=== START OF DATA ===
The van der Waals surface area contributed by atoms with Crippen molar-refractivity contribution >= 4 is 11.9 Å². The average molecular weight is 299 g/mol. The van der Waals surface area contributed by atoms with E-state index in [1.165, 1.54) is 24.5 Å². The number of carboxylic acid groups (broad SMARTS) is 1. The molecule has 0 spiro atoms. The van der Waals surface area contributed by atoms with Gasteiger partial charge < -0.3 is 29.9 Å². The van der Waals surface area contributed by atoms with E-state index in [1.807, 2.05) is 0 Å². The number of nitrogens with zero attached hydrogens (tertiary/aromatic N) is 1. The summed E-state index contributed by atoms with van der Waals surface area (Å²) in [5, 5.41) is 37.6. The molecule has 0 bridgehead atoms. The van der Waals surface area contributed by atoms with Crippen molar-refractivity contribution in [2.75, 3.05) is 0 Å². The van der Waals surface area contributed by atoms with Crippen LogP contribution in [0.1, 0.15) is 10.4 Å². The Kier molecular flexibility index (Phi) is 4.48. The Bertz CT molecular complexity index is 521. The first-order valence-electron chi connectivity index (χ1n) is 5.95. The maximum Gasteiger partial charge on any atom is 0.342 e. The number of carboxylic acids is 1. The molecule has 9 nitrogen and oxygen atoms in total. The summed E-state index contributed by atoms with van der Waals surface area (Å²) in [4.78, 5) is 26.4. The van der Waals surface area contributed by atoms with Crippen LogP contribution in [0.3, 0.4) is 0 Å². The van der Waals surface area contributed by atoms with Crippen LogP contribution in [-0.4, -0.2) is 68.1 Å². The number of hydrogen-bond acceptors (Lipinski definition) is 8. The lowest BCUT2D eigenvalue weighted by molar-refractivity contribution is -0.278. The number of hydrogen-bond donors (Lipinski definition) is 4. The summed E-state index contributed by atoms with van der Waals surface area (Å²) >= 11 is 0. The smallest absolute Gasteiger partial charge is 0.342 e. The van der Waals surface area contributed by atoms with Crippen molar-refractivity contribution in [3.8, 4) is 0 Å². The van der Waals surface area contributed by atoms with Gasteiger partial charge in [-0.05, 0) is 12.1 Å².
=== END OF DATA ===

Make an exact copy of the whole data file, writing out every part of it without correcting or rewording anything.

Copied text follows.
The van der Waals surface area contributed by atoms with Crippen molar-refractivity contribution >= 4 is 11.9 Å². The average molecular weight is 299 g/mol. The van der Waals surface area contributed by atoms with E-state index in [1.165, 1.54) is 24.5 Å². The number of carboxylic acid groups (broad SMARTS) is 1. The molecule has 0 spiro atoms. The van der Waals surface area contributed by atoms with Gasteiger partial charge < -0.3 is 29.9 Å². The van der Waals surface area contributed by atoms with E-state index in [1.807, 2.05) is 0 Å². The number of nitrogens with zero attached hydrogens (tertiary/aromatic N) is 1. The summed E-state index contributed by atoms with van der Waals surface area (Å²) in [5, 5.41) is 37.6. The molecule has 0 bridgehead atoms. The van der Waals surface area contributed by atoms with Crippen molar-refractivity contribution in [2.75, 3.05) is 0 Å². The van der Waals surface area contributed by atoms with Crippen LogP contribution in [0.1, 0.15) is 10.4 Å². The Kier molecular flexibility index (Phi) is 4.48. The Bertz CT molecular complexity index is 521. The first-order valence-electron chi connectivity index (χ1n) is 5.95. The maximum Gasteiger partial charge on any atom is 0.342 e. The number of carboxylic acids is 1. The molecule has 9 nitrogen and oxygen atoms in total. The summed E-state index contributed by atoms with van der Waals surface area (Å²) in [4.78, 5) is 26.4. The van der Waals surface area contributed by atoms with Crippen LogP contribution in [0.3, 0.4) is 0 Å². The van der Waals surface area contributed by atoms with Crippen LogP contribution in [-0.4, -0.2) is 68.1 Å². The number of hydrogen-bond acceptors (Lipinski definition) is 8. The lowest BCUT2D eigenvalue weighted by molar-refractivity contribution is -0.278. The number of hydrogen-bond donors (Lipinski definition) is 4. The summed E-state index contributed by atoms with van der Waals surface area (Å²) >= 11 is 0. The smallest absolute Gasteiger partial charge is 0.342 e. The van der Waals surface area contributed by atoms with Crippen molar-refractivity contribution in [3.8, 4) is 0 Å². The van der Waals surface area contributed by atoms with Gasteiger partial charge in [-0.05, 0) is 12.1 Å².